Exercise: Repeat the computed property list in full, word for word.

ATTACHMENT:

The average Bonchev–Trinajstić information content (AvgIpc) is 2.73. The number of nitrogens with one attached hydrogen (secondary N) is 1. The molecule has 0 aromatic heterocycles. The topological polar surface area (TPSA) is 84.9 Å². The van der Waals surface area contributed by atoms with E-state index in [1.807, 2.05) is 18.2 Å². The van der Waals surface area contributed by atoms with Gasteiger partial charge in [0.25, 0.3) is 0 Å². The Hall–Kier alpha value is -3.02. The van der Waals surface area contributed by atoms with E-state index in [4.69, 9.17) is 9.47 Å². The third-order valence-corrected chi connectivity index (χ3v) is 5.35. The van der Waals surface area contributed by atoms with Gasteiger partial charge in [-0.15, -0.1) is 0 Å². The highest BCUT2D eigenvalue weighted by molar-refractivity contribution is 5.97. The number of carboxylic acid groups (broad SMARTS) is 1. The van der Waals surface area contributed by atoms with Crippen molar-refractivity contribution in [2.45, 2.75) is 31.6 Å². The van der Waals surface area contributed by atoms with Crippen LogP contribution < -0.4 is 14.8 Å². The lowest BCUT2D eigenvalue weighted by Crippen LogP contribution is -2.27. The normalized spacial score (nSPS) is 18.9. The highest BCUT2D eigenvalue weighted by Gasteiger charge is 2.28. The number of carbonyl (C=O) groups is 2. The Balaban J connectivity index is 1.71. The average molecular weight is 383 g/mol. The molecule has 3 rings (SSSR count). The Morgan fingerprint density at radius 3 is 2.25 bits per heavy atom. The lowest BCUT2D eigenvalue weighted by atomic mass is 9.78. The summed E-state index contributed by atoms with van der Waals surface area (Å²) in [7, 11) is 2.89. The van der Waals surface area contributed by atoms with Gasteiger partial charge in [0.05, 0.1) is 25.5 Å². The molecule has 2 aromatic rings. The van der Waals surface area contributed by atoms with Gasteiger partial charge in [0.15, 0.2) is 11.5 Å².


The average Bonchev–Trinajstić information content (AvgIpc) is 2.73. The number of nitrogens with one attached hydrogen (secondary N) is 1. The molecule has 0 aromatic heterocycles. The topological polar surface area (TPSA) is 84.9 Å². The van der Waals surface area contributed by atoms with E-state index in [1.807, 2.05) is 18.2 Å². The van der Waals surface area contributed by atoms with Gasteiger partial charge in [0.25, 0.3) is 0 Å². The Hall–Kier alpha value is -3.02. The van der Waals surface area contributed by atoms with E-state index in [4.69, 9.17) is 9.47 Å². The third-order valence-corrected chi connectivity index (χ3v) is 5.35. The van der Waals surface area contributed by atoms with Gasteiger partial charge in [-0.15, -0.1) is 0 Å². The highest BCUT2D eigenvalue weighted by molar-refractivity contribution is 5.97. The number of carboxylic acid groups (broad SMARTS) is 1. The van der Waals surface area contributed by atoms with Crippen molar-refractivity contribution in [2.45, 2.75) is 31.6 Å². The van der Waals surface area contributed by atoms with Crippen LogP contribution < -0.4 is 14.8 Å². The lowest BCUT2D eigenvalue weighted by Crippen LogP contribution is -2.27. The normalized spacial score (nSPS) is 18.9. The highest BCUT2D eigenvalue weighted by Gasteiger charge is 2.28. The number of carbonyl (C=O) groups is 2. The Balaban J connectivity index is 1.71. The average molecular weight is 383 g/mol. The molecule has 3 rings (SSSR count). The Morgan fingerprint density at radius 3 is 2.25 bits per heavy atom. The lowest BCUT2D eigenvalue weighted by atomic mass is 9.78. The summed E-state index contributed by atoms with van der Waals surface area (Å²) in [7, 11) is 2.89. The van der Waals surface area contributed by atoms with Gasteiger partial charge in [0.05, 0.1) is 25.5 Å². The molecule has 2 aromatic rings. The van der Waals surface area contributed by atoms with Gasteiger partial charge in [0.15, 0.2) is 11.5 Å².